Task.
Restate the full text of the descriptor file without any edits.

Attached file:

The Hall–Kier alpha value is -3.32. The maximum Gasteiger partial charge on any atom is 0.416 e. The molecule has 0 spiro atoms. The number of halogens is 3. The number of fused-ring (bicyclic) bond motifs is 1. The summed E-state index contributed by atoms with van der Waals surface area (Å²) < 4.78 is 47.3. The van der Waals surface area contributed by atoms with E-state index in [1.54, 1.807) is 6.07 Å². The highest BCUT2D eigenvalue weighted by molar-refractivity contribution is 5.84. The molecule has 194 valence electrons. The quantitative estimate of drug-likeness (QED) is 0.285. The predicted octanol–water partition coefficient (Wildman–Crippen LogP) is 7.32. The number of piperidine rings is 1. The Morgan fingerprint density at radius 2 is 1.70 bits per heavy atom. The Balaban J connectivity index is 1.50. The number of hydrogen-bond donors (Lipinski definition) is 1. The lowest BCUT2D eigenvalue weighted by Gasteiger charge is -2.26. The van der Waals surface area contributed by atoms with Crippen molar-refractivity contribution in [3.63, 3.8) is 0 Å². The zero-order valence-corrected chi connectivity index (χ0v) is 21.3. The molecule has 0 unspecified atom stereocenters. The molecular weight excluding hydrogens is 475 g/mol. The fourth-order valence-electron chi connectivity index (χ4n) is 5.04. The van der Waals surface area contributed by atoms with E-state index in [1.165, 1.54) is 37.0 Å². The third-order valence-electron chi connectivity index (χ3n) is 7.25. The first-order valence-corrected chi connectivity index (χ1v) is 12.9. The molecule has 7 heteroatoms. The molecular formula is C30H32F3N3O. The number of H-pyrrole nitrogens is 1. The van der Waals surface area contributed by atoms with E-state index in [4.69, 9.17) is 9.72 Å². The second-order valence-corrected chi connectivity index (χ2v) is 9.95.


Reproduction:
The Hall–Kier alpha value is -3.32. The maximum Gasteiger partial charge on any atom is 0.416 e. The molecule has 0 spiro atoms. The number of halogens is 3. The number of fused-ring (bicyclic) bond motifs is 1. The summed E-state index contributed by atoms with van der Waals surface area (Å²) < 4.78 is 47.3. The van der Waals surface area contributed by atoms with E-state index in [1.54, 1.807) is 6.07 Å². The highest BCUT2D eigenvalue weighted by molar-refractivity contribution is 5.84. The molecule has 194 valence electrons. The quantitative estimate of drug-likeness (QED) is 0.285. The predicted octanol–water partition coefficient (Wildman–Crippen LogP) is 7.32. The number of piperidine rings is 1. The Morgan fingerprint density at radius 2 is 1.70 bits per heavy atom. The Balaban J connectivity index is 1.50. The number of hydrogen-bond donors (Lipinski definition) is 1. The lowest BCUT2D eigenvalue weighted by Gasteiger charge is -2.26. The van der Waals surface area contributed by atoms with Crippen molar-refractivity contribution in [3.63, 3.8) is 0 Å². The zero-order valence-corrected chi connectivity index (χ0v) is 21.3. The molecule has 0 unspecified atom stereocenters. The molecular weight excluding hydrogens is 475 g/mol. The fourth-order valence-electron chi connectivity index (χ4n) is 5.04. The van der Waals surface area contributed by atoms with E-state index in [1.165, 1.54) is 37.0 Å². The third-order valence-electron chi connectivity index (χ3n) is 7.25. The first-order valence-corrected chi connectivity index (χ1v) is 12.9. The molecule has 7 heteroatoms. The molecular formula is C30H32F3N3O. The number of H-pyrrole nitrogens is 1. The van der Waals surface area contributed by atoms with E-state index in [4.69, 9.17) is 9.72 Å². The second-order valence-corrected chi connectivity index (χ2v) is 9.95.